• Facebook
  • Instagram

©2019 Best-Parenting-Advice.com

Email Address: contact@best-parenting-advice.com

Australia

                           

 

BEST STARTS FOR PARENTS

Why Be Consistent?

Children are quick to spot inconsistencies in their world. For example: Inconsistency can occur between home and school. Or between parents and grand parents, or in-laws. And it can also occur between the child's two parents, especially if parents no longer live together and the relationship is non-cooperative. And if the parents find new partners there can be a number of other people to factor in as well.

Step By Step Parenting Tips 10

(Follow the blue text for tips)

Why does inconsistency cause problems for children?

We see this between school and home as well.

A child can give an explanation as to why they don't have to do homework. If the parent takes that as the truth, without checking it out, the child has created a chink. Or they may say they got into trouble because the teacher doesn't like them.

I can recall a child making an allegation: That an experienced teacher (who had never had a complaint made against them before) had hit them with a book. Considering the teacher was on a school excursion when the alleged incident occurred, and didn't even have a book with them, it was impossible. The child eventually fessed up that she'd made it all up. But if the parent had believed the child without checking it out, it could have resulted in a vexatious allegation being made against a wonderful teacher.

It's most likely a child will make a request from the parent they think they'll have more chance of getting a 'Yes' from, first. But sometimes this parent doesn't have all the information to make a good decision and can inadvertently agree, causing a chink between the parents about what's acceptable.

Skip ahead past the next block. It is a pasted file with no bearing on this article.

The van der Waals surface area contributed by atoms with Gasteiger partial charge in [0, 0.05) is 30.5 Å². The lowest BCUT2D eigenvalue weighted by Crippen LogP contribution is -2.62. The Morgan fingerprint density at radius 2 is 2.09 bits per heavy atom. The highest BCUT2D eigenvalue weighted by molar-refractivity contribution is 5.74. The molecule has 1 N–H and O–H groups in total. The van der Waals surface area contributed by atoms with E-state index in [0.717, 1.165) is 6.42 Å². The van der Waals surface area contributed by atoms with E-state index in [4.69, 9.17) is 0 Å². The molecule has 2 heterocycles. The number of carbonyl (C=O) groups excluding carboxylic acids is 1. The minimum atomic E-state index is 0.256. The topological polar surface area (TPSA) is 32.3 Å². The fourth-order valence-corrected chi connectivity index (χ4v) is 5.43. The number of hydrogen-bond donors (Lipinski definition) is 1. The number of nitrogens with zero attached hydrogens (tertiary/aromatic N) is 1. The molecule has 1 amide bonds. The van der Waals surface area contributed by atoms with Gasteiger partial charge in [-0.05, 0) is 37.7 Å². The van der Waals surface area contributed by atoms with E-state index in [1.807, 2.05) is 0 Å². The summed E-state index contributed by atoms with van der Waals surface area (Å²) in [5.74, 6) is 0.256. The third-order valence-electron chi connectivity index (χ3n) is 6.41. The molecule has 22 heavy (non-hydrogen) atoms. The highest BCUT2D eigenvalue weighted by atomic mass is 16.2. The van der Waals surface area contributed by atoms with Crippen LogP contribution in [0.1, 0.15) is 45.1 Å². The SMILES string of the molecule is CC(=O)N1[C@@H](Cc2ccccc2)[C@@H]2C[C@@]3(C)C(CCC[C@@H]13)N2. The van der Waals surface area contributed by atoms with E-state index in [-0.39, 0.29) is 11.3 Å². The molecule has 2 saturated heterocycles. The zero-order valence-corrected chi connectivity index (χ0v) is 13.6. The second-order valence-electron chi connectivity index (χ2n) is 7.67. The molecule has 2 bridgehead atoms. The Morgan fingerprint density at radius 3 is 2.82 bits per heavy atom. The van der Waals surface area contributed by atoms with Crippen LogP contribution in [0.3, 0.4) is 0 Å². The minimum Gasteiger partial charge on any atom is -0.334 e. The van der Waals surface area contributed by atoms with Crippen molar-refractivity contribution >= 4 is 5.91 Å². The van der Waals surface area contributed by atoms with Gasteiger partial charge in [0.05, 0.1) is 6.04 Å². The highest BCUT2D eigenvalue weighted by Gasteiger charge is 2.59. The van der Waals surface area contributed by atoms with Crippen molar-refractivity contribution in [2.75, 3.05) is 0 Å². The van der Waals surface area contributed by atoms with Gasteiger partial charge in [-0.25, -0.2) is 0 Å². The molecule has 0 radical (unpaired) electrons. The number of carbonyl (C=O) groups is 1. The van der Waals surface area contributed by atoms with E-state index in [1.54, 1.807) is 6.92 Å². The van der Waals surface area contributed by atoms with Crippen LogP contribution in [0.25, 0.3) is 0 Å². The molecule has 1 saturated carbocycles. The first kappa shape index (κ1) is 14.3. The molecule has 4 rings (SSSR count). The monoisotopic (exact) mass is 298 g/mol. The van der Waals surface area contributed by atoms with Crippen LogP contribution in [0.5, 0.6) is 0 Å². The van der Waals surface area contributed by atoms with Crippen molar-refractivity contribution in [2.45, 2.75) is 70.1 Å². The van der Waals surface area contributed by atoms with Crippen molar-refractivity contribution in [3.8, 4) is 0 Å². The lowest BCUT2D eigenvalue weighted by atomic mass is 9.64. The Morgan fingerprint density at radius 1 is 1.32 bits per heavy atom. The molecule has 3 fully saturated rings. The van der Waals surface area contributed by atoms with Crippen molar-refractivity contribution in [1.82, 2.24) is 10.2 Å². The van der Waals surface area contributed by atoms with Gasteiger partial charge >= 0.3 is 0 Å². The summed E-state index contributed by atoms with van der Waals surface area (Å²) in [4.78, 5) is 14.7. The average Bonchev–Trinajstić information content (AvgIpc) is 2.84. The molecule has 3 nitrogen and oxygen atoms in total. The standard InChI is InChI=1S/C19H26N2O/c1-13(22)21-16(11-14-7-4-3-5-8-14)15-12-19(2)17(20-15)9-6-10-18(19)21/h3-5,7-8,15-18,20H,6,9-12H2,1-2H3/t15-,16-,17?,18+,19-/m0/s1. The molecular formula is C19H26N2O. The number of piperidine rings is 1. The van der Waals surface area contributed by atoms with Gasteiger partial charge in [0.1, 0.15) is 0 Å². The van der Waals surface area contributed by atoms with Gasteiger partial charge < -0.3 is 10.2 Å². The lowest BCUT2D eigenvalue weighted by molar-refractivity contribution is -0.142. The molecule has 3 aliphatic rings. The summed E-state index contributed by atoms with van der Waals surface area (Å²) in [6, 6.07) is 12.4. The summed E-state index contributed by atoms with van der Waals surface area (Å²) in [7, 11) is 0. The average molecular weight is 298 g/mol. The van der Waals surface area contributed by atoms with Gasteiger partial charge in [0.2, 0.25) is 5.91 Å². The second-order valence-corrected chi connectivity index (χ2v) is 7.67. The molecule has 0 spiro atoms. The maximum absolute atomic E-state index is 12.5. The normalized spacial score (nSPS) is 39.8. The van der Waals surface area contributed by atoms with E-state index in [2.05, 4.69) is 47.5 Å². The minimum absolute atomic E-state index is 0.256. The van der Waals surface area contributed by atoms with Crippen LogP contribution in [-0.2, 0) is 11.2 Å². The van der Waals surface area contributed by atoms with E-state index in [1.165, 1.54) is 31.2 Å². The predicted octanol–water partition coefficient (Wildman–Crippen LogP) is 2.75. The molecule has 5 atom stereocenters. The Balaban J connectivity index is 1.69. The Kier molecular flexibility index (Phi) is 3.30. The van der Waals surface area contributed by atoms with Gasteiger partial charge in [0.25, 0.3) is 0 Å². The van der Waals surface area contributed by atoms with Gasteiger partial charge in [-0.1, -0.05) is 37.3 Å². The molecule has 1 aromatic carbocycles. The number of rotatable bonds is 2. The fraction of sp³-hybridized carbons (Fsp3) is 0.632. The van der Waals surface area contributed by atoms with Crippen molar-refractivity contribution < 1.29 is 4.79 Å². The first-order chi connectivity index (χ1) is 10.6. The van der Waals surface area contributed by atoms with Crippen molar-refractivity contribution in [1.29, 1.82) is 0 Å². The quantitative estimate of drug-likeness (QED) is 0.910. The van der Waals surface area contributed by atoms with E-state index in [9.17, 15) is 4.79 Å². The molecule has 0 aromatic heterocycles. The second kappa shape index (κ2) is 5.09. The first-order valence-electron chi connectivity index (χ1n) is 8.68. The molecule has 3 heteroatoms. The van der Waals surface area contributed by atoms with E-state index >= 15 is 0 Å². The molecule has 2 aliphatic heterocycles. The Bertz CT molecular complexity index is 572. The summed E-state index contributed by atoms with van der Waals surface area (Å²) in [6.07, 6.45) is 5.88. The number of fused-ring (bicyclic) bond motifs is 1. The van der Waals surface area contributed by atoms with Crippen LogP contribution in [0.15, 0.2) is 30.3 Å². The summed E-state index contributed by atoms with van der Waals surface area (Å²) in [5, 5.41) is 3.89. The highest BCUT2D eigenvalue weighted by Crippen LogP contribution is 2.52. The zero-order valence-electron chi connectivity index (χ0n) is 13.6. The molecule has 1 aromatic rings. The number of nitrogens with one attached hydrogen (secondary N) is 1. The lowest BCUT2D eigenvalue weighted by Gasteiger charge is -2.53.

But sometimes a child will get a 'No' first time round, so they'll go to the other parent hoping for a different outcome.

This can be more common when parents live apart. One parent might agree a child can go to a party, while the other might not. And if both parents don't communicate effectively and resolve issues reasonably, the child can be the one who pays.

The child learns to 'play the gap,' to get what they want. And if they get away with it, as they mature, boundaries can cease to exist.

And while that was unfair, the child may also have ended up will a negative outcome if they'd gotten away with it. It would have shown the child involved, you can say anything about anyone and get away with it. The child would have created a gap between the parent and the school. And over time their education is likely to suffer as a result because the parent is uninformed or hostile.

 

But if they made an allegation about a teacher, what's to stop them doing something similar to someone else, including their parents.

You could ask if there's a compromise option or another choice that might be more acceptable to you if you think what they're asking for is unreasonable.

 

But if your child persists and begins to try to intimidate or bully you, you may need to put natural consequences in place... like removing privileges.​

Consistency Can Take Different Forms.

  • Consistency in child-rearing ideas, especially between parents. But ideally with extended family as well.

 

You're setting your child up to challenge you if you are inconsistent with one another. If mum says 'No' and dad says 'Yes' the child can play one of you against the other.